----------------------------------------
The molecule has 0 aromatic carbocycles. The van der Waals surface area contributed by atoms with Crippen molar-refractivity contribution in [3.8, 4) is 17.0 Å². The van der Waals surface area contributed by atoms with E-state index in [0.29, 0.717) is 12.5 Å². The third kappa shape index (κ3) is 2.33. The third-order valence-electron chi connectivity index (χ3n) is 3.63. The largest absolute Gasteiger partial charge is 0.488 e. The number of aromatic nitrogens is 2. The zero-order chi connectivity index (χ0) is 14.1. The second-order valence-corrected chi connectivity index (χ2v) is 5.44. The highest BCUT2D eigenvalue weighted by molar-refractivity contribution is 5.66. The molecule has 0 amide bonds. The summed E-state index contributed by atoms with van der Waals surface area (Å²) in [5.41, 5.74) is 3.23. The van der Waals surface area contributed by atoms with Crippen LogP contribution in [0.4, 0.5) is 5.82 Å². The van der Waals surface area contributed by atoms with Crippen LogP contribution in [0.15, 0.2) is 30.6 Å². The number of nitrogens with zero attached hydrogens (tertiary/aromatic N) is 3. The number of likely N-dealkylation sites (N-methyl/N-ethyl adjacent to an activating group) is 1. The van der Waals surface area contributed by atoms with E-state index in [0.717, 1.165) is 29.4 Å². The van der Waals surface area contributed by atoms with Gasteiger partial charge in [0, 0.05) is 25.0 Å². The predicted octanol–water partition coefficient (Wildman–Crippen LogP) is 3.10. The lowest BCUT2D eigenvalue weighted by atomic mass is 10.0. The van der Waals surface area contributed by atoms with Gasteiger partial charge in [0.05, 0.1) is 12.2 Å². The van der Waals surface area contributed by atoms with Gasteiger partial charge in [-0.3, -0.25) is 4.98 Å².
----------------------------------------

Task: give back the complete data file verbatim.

The molecule has 0 aromatic carbocycles. The van der Waals surface area contributed by atoms with Crippen molar-refractivity contribution in [3.8, 4) is 17.0 Å². The van der Waals surface area contributed by atoms with E-state index in [0.29, 0.717) is 12.5 Å². The third kappa shape index (κ3) is 2.33. The third-order valence-electron chi connectivity index (χ3n) is 3.63. The largest absolute Gasteiger partial charge is 0.488 e. The number of aromatic nitrogens is 2. The zero-order chi connectivity index (χ0) is 14.1. The second-order valence-corrected chi connectivity index (χ2v) is 5.44. The highest BCUT2D eigenvalue weighted by molar-refractivity contribution is 5.66. The molecule has 0 amide bonds. The summed E-state index contributed by atoms with van der Waals surface area (Å²) in [5.41, 5.74) is 3.23. The van der Waals surface area contributed by atoms with Crippen LogP contribution in [0.4, 0.5) is 5.82 Å². The van der Waals surface area contributed by atoms with Crippen LogP contribution in [0.15, 0.2) is 30.6 Å². The number of nitrogens with zero attached hydrogens (tertiary/aromatic N) is 3. The number of likely N-dealkylation sites (N-methyl/N-ethyl adjacent to an activating group) is 1. The van der Waals surface area contributed by atoms with E-state index in [0.717, 1.165) is 29.4 Å². The van der Waals surface area contributed by atoms with Gasteiger partial charge in [0, 0.05) is 25.0 Å². The predicted octanol–water partition coefficient (Wildman–Crippen LogP) is 3.10. The lowest BCUT2D eigenvalue weighted by atomic mass is 10.0. The van der Waals surface area contributed by atoms with Gasteiger partial charge in [0.05, 0.1) is 12.2 Å². The van der Waals surface area contributed by atoms with Gasteiger partial charge in [-0.3, -0.25) is 4.98 Å².